As the cat meandered along the table, its tail cast strange shadows across the nicked tabletop. That was her problem. She was a witch with a wandering mind. She glanced at her own familiar, Beelzebub, an ermine weasel whose coat was currently winter white except for wee spots of black on his tail and paws.
The snowy fur covered a massive potbelly that made him look more like a plump rabbit than a sleek, almost feline weasel. He was at that moment, as at most moments, sound asleep. Owls were too wise to ally themselves with someone as inept as Joy. And toads, well, they took one look at her, croaked, and hopped away. Plump, old Beezle wheezed in his sleep. Joy watched his black-tipped paws twitch and reminded herself that at least she had a familiar, even if he was only a weasel.
As if sensing her thoughts, he cracked open one lazy, brown eye and peered at her as if calmly waiting for the next disaster. She reached out to scratch his plush belly and promptly knocked over a pot of cold rose hip tea. Gabriel hissed and sprang out of the path of the spilled tea. Beezle seldom moved at all. The tea pooled like the tide around him. He waddled over to a dry spot and plopped back down with a soft thud, then rolled over, paws in the air, plump white and pink belly up, and stared at the ceiling.
Joy wondered if animals could count. Beezle opened his mouth and let out a loud wheeze, then a snore. Whatever am I to do with you? That love made the situation even worse for Joy. She absently drew one finger through the dust on the table, then looked at her aunt and mentor. Can one word truly make such a difference? Every single word is of the utmost importance. An incantation must be exact. Part of the power comes from the voice.
The MacLean took a deep breath and clasped her hands behind her. The rest takes practice. She paced around the circular room, her strong voice echoing off the stone walls like bagpipes in the Highlands. With the suddenness of a wink, she stopped and looked down at Joy. Now pay attention. Watch me. Joy caught her breath. Standing as she was, tall and golden with the midnight sky as a backdrop through the tower window, her aunt looked like a goddess.
Her long straight hair, which hung in a gleaming satin drape past her hips to the backs of her knees, was the color of hammered gold. Her skin was as flawless as pure cream and appeared ageless in the muted glow of the candlelight. A breath of cold Scottish wind whistled through the tower room, making the candle flames flicker.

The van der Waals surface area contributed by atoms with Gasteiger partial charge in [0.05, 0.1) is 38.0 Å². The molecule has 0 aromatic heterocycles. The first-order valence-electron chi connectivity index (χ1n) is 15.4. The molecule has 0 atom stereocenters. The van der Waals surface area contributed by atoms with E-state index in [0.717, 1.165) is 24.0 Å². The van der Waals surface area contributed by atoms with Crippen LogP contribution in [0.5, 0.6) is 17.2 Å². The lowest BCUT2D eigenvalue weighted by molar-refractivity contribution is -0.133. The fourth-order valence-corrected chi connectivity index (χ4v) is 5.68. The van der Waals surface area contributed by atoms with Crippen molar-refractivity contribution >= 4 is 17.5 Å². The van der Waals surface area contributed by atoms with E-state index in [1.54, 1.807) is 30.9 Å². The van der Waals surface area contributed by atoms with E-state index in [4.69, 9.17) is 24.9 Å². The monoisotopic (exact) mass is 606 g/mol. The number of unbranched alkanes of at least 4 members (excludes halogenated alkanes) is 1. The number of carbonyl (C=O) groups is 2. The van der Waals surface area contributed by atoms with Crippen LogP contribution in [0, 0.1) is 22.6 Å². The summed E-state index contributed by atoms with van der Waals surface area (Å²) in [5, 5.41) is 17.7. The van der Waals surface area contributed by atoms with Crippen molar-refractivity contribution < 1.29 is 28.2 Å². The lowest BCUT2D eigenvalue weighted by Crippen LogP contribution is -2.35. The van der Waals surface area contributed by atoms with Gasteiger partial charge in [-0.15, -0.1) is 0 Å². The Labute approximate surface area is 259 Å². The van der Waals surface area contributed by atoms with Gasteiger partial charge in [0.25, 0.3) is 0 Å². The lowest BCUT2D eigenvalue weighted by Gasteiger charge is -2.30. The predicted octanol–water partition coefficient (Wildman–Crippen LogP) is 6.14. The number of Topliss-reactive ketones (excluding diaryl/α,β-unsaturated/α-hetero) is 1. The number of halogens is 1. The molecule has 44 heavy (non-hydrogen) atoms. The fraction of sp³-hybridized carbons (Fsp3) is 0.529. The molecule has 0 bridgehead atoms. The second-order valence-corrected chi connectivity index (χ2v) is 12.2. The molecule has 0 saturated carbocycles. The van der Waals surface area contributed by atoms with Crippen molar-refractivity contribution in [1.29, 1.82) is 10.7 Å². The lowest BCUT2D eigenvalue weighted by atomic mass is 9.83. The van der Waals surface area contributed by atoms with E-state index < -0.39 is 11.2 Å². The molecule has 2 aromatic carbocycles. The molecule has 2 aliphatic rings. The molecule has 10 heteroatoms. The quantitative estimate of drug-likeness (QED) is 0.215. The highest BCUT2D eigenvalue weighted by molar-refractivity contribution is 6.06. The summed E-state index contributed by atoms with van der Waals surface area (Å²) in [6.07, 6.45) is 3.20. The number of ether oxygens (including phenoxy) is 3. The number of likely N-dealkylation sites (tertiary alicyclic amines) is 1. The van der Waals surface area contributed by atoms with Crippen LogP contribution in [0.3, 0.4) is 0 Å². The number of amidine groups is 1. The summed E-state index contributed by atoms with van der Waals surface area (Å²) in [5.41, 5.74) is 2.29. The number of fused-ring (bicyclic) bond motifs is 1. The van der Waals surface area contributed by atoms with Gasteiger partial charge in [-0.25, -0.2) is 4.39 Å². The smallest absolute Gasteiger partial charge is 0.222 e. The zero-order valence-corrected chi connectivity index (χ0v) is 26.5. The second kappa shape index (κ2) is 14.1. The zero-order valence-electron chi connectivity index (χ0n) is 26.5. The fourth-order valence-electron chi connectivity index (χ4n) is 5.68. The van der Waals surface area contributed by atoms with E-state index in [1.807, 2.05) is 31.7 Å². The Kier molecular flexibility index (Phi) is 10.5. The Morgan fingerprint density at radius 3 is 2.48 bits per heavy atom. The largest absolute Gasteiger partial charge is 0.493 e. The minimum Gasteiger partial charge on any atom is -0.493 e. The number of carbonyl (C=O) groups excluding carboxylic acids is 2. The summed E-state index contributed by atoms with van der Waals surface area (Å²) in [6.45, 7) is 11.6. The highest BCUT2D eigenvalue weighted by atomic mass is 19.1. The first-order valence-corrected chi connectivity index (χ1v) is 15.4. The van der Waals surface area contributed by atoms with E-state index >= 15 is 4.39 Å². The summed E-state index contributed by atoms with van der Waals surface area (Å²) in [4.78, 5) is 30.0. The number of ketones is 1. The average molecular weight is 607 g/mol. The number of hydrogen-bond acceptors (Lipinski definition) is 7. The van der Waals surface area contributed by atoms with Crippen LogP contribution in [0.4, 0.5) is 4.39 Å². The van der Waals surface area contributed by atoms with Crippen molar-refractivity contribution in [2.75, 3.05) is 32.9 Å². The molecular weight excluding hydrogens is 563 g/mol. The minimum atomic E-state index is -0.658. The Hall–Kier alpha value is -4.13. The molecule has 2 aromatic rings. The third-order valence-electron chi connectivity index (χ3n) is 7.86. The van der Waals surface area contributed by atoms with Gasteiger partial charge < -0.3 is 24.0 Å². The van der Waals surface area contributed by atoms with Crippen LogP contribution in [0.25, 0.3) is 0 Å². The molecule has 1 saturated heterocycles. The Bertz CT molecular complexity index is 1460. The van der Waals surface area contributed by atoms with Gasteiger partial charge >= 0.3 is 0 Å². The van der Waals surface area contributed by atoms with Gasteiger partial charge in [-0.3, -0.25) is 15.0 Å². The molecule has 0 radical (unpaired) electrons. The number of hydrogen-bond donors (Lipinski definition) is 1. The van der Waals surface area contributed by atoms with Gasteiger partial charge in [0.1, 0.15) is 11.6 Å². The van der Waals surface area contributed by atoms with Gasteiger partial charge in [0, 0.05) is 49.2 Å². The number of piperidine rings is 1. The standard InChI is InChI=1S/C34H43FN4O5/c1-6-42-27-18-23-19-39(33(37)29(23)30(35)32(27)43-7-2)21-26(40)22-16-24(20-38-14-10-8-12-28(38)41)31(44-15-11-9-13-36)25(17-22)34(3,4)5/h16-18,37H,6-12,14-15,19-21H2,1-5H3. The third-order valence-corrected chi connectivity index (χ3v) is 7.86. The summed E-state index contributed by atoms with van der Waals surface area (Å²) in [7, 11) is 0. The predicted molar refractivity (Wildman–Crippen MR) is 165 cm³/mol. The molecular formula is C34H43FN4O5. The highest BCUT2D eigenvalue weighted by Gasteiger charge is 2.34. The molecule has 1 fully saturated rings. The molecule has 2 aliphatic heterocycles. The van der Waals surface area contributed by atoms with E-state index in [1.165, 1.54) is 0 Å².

The sharp smell of hot tallow mingled with the scent of midnight rain and the brine of the roiling seas that rode the whisper of wind through the room. Shadows danced a jagged jig up the granite walls, and the sound of waves crashing against the sharp coastal rocks below echoed upward, blending with the mournful call of gulls that roosted in the tower eaves.
Then, with the suddenness of a lightning flash, all was still Magic quaked through the air—a live, animated thing, powerful, controlled, swarming toward the wall where heavy old leather-bound books stood on an oaken shelf.
A huge brown book, cracked and tattered, slowly, inch by smooth inch, slid off the shelf, turned in midair, then floated to the MacLean.
It hovered near her, waiting, until she slowly lowered one arm. The book followed her movement, lighting on the table as if it were a feather instead of a three-thousand-page volume. One must simply concentrate. Her aunt replaced the book on its shelf and turned to Joy.
Now you try it. With pure Scots stubbornness in her dark green eyes, Joy took a deep breath, closed those eyes, and with all the drama a twenty-one-year-old witch could muster, she flung her hands up into the air. Her bracelets flew across the tower room like soaring gulls. At the first clatter of metal hitting stone, she winced, then eased open one green eye. She remembered the way her aunt had made the magic only minutes before.
She threw her shoulders back and raised her determined chin, sending a thick cascade of wild and wavy mink-brown hair tumbling down to sway near the backs of her thighs. She opened her eyes and reached up higher. Taking one deep, cleansing breath for luck, she commanded, Come! Joy spread her fingers wide, bit her lip, and slowly pulled her hands back toward her, mentally picturing the book drifting toward her, then hovering in the air.
She opened her eyes, determined to move that book, then snapped her fingers for good measure. The book flew past her as if carried on a whirlwind; then the next book and the next book, then another and another, sucked from the shelf with the pulling strength of the sea tide.
With a horrendous crack, the bookshelf ripped from the stone walls.
My first ever Romantic Historical. I work in a bookstore and everyone was talking about this book. I am so glad that I listened! This was such a hit at the time that her publisher went back and reprinted her back titles. We need more like this! Utterly adorable and fun!
Bewitching (Regency Magic Book 1)
Goodreads helps you keep track of books you want to read. Want to Read saving…. Want to Read Currently Reading Read. Other editions. Enlarge cover. Error rating book.